If both Boehner and Obama come out of the room describing the atmospherics as collegial — and declaring that their side is ready to give as much as it wants to get — then the summer could yet be smoother than its start is suggesting. But that also will mean the deal both sides envision is the most minimalist required to assuage the big players in the  financial markets, who have enough heartburn in their lives already and thus want Congress to play against type and finish this deal a week or more before Zero Hour.
But get ready to postpone vacation plans — and to envision a more historic bargain — if the president goes to the microphones and shakes his head about GOP intransigence against raising more revenue, and if the GOP rank-and file starts tut-tutting about what a shame it is that their first invitation to such a White House meeting was a waste of time because the words “entitlement reform” weren’t heard. A continued public standoff means both sides will want to use all their available bargaining time to push for the grandest deal possible.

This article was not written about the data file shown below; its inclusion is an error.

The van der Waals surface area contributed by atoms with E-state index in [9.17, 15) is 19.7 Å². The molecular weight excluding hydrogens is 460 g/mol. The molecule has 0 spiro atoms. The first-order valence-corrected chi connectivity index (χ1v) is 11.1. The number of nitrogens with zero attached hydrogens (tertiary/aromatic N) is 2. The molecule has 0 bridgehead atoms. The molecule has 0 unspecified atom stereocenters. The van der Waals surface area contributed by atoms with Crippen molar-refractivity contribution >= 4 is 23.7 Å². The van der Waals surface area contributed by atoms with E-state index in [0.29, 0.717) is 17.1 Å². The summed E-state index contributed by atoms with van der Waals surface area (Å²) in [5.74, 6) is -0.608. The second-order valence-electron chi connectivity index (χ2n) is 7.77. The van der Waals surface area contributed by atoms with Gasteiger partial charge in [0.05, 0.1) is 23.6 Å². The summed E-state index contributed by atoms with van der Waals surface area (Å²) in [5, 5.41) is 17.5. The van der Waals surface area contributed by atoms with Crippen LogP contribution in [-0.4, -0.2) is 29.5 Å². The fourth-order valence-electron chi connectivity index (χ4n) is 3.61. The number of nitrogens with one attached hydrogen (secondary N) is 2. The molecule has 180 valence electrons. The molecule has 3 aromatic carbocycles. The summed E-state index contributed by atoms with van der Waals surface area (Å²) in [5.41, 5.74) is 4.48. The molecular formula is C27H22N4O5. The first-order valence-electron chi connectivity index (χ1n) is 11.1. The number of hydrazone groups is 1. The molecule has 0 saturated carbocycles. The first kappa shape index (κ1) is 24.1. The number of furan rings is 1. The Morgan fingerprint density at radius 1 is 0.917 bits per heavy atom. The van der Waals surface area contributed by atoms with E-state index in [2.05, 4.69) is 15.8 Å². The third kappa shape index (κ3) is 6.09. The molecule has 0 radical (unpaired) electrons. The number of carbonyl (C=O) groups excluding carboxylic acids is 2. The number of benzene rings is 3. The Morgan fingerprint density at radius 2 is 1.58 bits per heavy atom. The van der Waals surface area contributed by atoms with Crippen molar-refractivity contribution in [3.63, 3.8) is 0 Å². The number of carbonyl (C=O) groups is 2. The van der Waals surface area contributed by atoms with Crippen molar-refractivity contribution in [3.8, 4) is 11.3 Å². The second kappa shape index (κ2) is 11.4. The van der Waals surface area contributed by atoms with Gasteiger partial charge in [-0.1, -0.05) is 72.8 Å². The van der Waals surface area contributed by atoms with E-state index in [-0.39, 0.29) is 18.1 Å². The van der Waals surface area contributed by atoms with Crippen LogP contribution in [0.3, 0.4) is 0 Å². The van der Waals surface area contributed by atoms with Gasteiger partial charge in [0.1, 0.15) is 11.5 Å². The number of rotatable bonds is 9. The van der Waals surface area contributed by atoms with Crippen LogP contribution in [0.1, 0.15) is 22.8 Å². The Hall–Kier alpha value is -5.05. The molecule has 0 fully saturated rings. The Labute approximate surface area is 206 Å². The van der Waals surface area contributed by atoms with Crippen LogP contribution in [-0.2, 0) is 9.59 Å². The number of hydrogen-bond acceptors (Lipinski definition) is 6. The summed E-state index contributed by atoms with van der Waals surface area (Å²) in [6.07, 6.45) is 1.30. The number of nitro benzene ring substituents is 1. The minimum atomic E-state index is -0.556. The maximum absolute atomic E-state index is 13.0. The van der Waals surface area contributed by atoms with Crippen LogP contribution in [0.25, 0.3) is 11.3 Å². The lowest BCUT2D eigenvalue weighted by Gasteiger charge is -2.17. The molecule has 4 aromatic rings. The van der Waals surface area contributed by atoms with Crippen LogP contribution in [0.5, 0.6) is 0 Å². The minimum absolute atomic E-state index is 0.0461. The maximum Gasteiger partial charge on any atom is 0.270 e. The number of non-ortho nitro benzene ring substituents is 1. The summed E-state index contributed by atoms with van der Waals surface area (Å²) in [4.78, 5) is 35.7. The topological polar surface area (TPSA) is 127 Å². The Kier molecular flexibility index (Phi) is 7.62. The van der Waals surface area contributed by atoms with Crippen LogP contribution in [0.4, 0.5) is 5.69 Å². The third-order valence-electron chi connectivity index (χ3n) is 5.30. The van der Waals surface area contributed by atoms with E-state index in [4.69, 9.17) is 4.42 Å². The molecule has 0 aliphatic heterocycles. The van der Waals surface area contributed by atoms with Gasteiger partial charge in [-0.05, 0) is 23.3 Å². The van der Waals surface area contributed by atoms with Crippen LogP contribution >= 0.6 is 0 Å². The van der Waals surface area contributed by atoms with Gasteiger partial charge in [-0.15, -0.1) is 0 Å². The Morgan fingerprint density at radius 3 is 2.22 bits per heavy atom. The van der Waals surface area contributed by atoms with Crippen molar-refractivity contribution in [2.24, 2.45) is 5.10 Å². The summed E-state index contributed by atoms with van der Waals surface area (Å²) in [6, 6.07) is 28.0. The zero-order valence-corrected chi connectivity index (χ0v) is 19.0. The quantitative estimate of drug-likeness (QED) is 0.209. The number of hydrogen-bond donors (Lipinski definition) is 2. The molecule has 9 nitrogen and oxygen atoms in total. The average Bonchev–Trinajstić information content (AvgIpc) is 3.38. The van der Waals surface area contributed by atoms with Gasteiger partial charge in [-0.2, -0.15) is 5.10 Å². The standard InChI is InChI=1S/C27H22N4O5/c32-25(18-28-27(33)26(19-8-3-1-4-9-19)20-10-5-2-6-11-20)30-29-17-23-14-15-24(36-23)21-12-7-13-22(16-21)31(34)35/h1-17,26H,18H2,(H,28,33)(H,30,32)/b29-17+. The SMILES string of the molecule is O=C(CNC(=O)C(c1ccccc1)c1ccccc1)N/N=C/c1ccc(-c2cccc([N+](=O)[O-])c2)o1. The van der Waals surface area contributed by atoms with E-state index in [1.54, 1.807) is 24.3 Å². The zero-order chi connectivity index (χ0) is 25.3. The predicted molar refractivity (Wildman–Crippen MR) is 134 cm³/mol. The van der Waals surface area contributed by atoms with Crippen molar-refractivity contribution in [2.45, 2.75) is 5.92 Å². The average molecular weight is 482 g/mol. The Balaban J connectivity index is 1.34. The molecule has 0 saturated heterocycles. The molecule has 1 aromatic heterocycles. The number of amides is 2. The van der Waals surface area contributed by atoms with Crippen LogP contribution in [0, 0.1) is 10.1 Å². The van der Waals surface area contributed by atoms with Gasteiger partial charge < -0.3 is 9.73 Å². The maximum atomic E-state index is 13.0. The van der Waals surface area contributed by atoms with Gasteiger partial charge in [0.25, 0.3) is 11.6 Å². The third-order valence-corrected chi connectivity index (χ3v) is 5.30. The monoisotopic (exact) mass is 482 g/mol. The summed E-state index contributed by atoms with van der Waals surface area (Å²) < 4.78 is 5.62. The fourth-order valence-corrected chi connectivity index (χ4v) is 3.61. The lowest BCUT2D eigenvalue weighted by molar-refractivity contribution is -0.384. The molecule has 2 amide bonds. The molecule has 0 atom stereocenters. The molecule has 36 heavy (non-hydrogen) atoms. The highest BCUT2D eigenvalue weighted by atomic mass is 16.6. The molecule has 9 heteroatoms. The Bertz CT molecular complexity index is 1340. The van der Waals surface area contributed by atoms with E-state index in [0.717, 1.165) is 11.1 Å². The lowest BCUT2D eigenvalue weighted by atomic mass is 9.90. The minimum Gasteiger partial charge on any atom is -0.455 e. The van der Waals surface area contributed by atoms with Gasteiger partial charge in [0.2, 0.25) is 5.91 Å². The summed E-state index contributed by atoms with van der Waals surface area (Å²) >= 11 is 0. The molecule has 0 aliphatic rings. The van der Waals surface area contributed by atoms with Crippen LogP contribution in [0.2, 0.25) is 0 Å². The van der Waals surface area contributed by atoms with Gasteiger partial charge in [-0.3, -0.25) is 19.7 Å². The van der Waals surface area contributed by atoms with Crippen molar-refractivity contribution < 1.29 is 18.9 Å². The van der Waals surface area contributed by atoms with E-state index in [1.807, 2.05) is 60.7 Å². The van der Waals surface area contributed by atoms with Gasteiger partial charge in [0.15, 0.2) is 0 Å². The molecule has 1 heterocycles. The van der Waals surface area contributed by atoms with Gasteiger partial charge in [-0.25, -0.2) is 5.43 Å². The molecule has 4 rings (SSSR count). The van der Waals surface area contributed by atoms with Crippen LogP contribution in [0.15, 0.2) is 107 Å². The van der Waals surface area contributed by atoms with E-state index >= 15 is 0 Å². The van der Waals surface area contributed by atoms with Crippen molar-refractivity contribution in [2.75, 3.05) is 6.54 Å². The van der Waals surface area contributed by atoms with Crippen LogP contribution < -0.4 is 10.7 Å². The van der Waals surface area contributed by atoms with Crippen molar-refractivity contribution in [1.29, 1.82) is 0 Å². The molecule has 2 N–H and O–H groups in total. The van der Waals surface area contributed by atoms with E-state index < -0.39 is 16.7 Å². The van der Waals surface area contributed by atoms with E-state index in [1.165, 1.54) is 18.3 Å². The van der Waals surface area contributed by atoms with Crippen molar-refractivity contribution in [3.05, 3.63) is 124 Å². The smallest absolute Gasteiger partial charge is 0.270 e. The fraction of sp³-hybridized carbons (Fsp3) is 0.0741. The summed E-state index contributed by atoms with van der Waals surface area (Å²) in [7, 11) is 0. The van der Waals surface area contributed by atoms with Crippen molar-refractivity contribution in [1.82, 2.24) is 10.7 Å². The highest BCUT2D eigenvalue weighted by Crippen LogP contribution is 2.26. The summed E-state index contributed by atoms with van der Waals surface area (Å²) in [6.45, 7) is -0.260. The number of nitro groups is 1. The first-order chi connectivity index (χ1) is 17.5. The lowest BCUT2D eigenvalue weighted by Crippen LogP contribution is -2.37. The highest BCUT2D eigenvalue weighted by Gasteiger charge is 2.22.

GEEK CRED: Boehner went into the meeting with a manifesto, signed by 150 economists, that endorses the Speaker’s bargaining position: That whatever amount the borrowing authority is increased must be exceeded by the amount of projected deficit reduction. Doing otherwise, the economists say, "would harm private-sector job growth and represent a tremendous setback in the effort to deal with our national debt."
The 87 GOP freshmen are sure to pound on that theme when they have their own meeting tomorrow with Geithner, who in return is bound to emphasize the calamitous and long-lasting global economic consequences of not raising the debt ceiling in time — and thereby preventing the government from paying its bills punctually.